Avian research in British Columbia

Greg Rickbeil (MSc completed, PhD Completed)

Increasingly, remotely sensed and spatial data is being used to examine animal – environment relationships across broad spatial scales. The ability of RS data to provide wall to wall information on environmental conditions in a highly repeatable manner makes it an attractive option for assessing habitat in areas that are prohibitive to sample physically. Additionally, RS data is able to describe habitat at scales beyond in-situ data collection, allowing researchers to ask questions at spatial and temporal scales which were previously unattainable. The ability to “back-cast” as well as project forward in time are allowing for exciting new assessments of trends in species-habitat associations and habitat availability.

This led us in the IRSS lab to begin to think about ways we might be able to use some of the products produced here and by collaborators for investigating animal habitat. This produced two studies, the first being an investigation into how RS data can be used to produce species distribution estimates along the BC coast, which presents a real challenge in terms of traditional data collection owing to its size and remoteness. Vegetation productivity, which has been successfully linked to both species diversity as well as single species distributions, has been described in detail by Dr. Coops (IRSS) and collaborators in the Dynamic Habitat Index, and was used here. Anthropogenic effects were estimated by Dr. Wulder and collaborators (CFS), as was land cover in the EOSD project. Oceanic conditions were estimated using MODIS level 2 oceanic products while atmospheric conditions were described using Dr. Wang’s (UBC Forestry) ClimateNWA tool. The environmental variables were linked to species data collected by Bird Studies Canada’s Coastal Waterbird Survey to produce distribution estimates for 60 coastal bird species for the entire length of the BC coast across an eight year study period. State of the art ensemble models were used to augment the distribution model’s predictive power. This process resulted in distribution estimates for each bird species, by winter, for each of the 8 years modeled (see Figure below). These models are now being incorporated into planning exercises being run jointly by IRSS and the Canadian Wildlife Service.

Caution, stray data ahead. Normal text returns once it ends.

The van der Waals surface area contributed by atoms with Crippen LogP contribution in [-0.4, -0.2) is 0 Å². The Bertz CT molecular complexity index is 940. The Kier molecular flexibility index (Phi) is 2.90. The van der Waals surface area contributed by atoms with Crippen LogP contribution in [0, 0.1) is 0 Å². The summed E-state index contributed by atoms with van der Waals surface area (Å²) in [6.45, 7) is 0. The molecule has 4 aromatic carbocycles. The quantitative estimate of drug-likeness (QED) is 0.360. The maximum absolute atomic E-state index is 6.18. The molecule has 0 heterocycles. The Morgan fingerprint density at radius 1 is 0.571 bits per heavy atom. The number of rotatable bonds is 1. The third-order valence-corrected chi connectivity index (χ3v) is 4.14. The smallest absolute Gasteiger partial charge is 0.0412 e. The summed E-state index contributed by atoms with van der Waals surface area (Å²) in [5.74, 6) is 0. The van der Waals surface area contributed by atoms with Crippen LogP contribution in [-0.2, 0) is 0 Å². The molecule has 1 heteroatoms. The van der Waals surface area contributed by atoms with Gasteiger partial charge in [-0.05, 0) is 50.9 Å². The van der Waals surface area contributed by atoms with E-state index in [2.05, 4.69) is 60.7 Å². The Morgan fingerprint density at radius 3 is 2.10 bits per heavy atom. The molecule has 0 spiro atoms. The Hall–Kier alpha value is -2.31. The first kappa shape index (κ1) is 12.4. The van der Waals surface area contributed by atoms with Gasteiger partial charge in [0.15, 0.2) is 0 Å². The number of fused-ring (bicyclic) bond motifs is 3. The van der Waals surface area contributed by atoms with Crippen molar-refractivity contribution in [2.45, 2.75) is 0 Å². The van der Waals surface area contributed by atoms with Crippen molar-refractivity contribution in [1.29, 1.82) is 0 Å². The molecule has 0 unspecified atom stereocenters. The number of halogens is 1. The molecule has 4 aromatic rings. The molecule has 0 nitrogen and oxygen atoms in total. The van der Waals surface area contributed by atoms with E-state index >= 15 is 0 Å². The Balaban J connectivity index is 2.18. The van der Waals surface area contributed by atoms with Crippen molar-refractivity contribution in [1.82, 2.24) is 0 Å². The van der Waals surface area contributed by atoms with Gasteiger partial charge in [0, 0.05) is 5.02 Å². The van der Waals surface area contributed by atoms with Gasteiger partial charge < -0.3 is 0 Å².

In a separate study, a second avian data set, the BC Breeding Bird Atlas, was used to assess different options for systematic conservation planning across the province. Site uniqueness was used to assess various conservation regionalization schemes such as: Ecoregions, Biogeoclimatic regions, the North American Bird Conservation regions. Custom Analysis of Similarity models were used to assess each regionalization’s ability to delineate “Beta diversity” or species turnover. Lastly, a species-based regionalization was created using kriged local Beta diversity values with regions delineated along high isolines (See Figure below).